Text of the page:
How to Budget as a College Student


If you’re currently enrolled in a degree program, you probably know that being a poor college student is more than just a cliche. If you find yourself trying to make your loan money stretch to the end of the semester or are sneaking leftovers into your pockets because you’re almost out of meals on your meal plan, you’re probably wondering what you could do to make your money stretch a little further.

A budget sounds like the kind of thing that middle-aged people worry about. More something your uncle would lecture you about at Thanksgiving than something that’s part of your dorm-life reality, but the truth is budgeting can work for people at any age. It can be daunting to make your first budget, but you’re a super-smart college student — we know you can handle it.

1 – Choose a budgeting app

You should absolutely find a budgeting app that works for you and use it to its full ability. Not all budgeting apps are created equal. Some can link to your bank accounts, credit cards, and loans to help keep your transactions all labeled and up-to-date. Others are a little more cut and dried, but perhaps more secure if you’re worried about linking an app to all your financial accounts.

Once you’ve found an app you like, start following instructions to break out your monthly expenses. While some apps may not be entirely tailored to the young, single student lifestyle, you’ll generally be able to adjust or rename budget items to better suit the way you live.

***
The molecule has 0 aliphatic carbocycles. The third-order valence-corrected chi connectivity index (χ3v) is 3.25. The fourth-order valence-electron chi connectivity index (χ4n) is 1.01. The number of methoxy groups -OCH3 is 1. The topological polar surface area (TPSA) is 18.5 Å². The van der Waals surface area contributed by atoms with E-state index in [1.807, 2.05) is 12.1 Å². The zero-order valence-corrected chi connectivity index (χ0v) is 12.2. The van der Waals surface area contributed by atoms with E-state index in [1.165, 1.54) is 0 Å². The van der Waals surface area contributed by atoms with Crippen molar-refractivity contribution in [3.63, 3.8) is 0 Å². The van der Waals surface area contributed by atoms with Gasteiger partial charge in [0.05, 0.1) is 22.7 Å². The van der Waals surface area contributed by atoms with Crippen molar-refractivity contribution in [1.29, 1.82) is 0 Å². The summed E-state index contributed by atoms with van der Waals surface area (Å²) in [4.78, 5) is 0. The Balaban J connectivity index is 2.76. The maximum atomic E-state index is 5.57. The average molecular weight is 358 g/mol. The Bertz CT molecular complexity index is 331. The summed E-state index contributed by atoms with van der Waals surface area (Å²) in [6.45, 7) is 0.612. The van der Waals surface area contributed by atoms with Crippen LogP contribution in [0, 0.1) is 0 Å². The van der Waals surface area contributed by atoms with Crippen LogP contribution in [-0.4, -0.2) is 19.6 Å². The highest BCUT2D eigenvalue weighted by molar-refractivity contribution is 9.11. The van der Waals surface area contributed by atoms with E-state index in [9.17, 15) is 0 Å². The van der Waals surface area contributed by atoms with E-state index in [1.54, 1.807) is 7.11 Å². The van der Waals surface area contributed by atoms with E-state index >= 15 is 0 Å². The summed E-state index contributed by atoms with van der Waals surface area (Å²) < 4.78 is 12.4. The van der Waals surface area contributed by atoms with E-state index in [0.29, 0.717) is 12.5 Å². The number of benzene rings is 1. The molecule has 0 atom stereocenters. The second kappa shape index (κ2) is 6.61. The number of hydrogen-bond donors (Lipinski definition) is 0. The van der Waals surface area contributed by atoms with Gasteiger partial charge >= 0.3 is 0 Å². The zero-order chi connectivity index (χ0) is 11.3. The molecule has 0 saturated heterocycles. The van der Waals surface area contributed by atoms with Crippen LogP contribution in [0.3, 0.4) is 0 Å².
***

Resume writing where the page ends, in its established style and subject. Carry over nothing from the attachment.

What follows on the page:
2 – Consider taking out an extra student loan for living expenses

It’s tough to budget if you have no money to spend, which is how many college students find themselves with significant credit card debt by the time they graduate. While no one wants you to graduate with larger student loans than you need, the interest rates for student loans are far lower than what you are likely to be offered by a credit card company. Not to mention that for most student loans you won’t be required to make monthly payments until you’re done with school. That’s not the case with credit cards. If you just can’t make ends meet for a full term on the money you’ve got, it makes sense that you need more.

3 – Consider your room and board options

Living on campus can be expensive. Costs vary greatly by geographic location and other factors, but you may be able to save money by living off-campus with roommates. Similarly, tackling your own meals may end up being a cheaper option that your school’s meal plan. Do some price shopping, talk to some potential roommates and see if cheaper room and board might be the solution you’re looking for.